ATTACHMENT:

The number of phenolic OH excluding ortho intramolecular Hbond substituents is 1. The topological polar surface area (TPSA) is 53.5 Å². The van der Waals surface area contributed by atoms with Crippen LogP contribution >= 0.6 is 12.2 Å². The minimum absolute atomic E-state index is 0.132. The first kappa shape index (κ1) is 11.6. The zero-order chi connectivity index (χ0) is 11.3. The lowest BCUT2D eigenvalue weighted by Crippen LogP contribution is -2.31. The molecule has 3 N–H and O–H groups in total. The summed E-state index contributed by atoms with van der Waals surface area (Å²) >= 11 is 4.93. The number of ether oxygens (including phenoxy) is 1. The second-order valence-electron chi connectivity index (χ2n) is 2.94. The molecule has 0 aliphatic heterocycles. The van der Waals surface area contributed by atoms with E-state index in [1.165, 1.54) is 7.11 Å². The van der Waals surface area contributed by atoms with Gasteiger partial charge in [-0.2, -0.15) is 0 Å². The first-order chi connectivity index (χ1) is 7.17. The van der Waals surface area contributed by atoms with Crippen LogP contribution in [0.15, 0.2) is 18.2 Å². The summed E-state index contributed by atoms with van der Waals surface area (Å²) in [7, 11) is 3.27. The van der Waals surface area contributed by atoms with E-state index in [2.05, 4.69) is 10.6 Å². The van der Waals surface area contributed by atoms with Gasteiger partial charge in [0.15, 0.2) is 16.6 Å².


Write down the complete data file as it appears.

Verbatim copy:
The number of phenolic OH excluding ortho intramolecular Hbond substituents is 1. The topological polar surface area (TPSA) is 53.5 Å². The van der Waals surface area contributed by atoms with Crippen LogP contribution >= 0.6 is 12.2 Å². The minimum absolute atomic E-state index is 0.132. The first kappa shape index (κ1) is 11.6. The zero-order chi connectivity index (χ0) is 11.3. The lowest BCUT2D eigenvalue weighted by Crippen LogP contribution is -2.31. The molecule has 3 N–H and O–H groups in total. The summed E-state index contributed by atoms with van der Waals surface area (Å²) >= 11 is 4.93. The number of ether oxygens (including phenoxy) is 1. The second-order valence-electron chi connectivity index (χ2n) is 2.94. The molecule has 0 aliphatic heterocycles. The van der Waals surface area contributed by atoms with E-state index in [1.165, 1.54) is 7.11 Å². The van der Waals surface area contributed by atoms with Gasteiger partial charge in [-0.2, -0.15) is 0 Å². The first-order chi connectivity index (χ1) is 7.17. The van der Waals surface area contributed by atoms with Crippen LogP contribution in [0.15, 0.2) is 18.2 Å². The summed E-state index contributed by atoms with van der Waals surface area (Å²) in [7, 11) is 3.27. The van der Waals surface area contributed by atoms with E-state index in [2.05, 4.69) is 10.6 Å². The van der Waals surface area contributed by atoms with Gasteiger partial charge in [0.15, 0.2) is 16.6 Å².